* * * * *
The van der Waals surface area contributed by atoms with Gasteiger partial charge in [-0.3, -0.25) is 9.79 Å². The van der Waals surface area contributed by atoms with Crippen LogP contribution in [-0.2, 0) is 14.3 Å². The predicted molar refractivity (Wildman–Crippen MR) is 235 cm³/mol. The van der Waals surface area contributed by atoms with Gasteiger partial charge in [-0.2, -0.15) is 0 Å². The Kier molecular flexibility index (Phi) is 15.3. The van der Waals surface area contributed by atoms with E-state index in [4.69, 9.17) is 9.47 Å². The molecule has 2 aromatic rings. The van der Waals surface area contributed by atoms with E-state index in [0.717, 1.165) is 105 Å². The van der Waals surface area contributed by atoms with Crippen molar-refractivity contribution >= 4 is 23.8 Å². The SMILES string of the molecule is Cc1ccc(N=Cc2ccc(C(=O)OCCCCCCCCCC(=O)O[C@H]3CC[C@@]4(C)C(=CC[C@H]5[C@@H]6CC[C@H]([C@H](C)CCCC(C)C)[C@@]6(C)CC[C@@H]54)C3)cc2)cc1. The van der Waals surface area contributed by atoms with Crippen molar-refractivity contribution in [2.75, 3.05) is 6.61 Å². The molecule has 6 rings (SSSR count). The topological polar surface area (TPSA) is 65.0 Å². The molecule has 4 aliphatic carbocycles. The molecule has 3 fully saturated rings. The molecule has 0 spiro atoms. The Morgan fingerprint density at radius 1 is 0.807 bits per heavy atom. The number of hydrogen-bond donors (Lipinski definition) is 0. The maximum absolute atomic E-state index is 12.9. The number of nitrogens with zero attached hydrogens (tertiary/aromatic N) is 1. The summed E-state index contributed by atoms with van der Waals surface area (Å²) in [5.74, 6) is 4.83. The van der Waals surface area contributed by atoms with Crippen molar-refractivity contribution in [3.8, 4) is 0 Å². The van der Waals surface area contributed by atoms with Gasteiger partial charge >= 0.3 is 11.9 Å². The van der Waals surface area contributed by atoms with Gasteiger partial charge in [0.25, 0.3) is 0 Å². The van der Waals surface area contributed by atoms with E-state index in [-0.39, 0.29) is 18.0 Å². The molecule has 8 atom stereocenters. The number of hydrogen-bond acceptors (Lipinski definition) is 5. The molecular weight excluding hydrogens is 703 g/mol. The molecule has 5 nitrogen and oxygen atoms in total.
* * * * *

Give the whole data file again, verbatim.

The van der Waals surface area contributed by atoms with Gasteiger partial charge in [-0.3, -0.25) is 9.79 Å². The van der Waals surface area contributed by atoms with Crippen LogP contribution in [-0.2, 0) is 14.3 Å². The predicted molar refractivity (Wildman–Crippen MR) is 235 cm³/mol. The van der Waals surface area contributed by atoms with Gasteiger partial charge in [-0.2, -0.15) is 0 Å². The Kier molecular flexibility index (Phi) is 15.3. The van der Waals surface area contributed by atoms with E-state index in [4.69, 9.17) is 9.47 Å². The molecule has 2 aromatic rings. The van der Waals surface area contributed by atoms with E-state index in [0.717, 1.165) is 105 Å². The van der Waals surface area contributed by atoms with Crippen molar-refractivity contribution >= 4 is 23.8 Å². The SMILES string of the molecule is Cc1ccc(N=Cc2ccc(C(=O)OCCCCCCCCCC(=O)O[C@H]3CC[C@@]4(C)C(=CC[C@H]5[C@@H]6CC[C@H]([C@H](C)CCCC(C)C)[C@@]6(C)CC[C@@H]54)C3)cc2)cc1. The van der Waals surface area contributed by atoms with Crippen molar-refractivity contribution in [2.75, 3.05) is 6.61 Å². The molecule has 6 rings (SSSR count). The topological polar surface area (TPSA) is 65.0 Å². The molecule has 4 aliphatic carbocycles. The molecule has 3 fully saturated rings. The molecule has 0 spiro atoms. The Morgan fingerprint density at radius 1 is 0.807 bits per heavy atom. The number of hydrogen-bond donors (Lipinski definition) is 0. The maximum absolute atomic E-state index is 12.9. The number of nitrogens with zero attached hydrogens (tertiary/aromatic N) is 1. The summed E-state index contributed by atoms with van der Waals surface area (Å²) in [5.74, 6) is 4.83. The van der Waals surface area contributed by atoms with Crippen molar-refractivity contribution in [3.8, 4) is 0 Å². The van der Waals surface area contributed by atoms with Gasteiger partial charge >= 0.3 is 11.9 Å². The van der Waals surface area contributed by atoms with Gasteiger partial charge in [0.25, 0.3) is 0 Å². The van der Waals surface area contributed by atoms with E-state index in [-0.39, 0.29) is 18.0 Å². The molecule has 8 atom stereocenters. The number of hydrogen-bond acceptors (Lipinski definition) is 5. The molecular weight excluding hydrogens is 703 g/mol. The molecule has 5 nitrogen and oxygen atoms in total.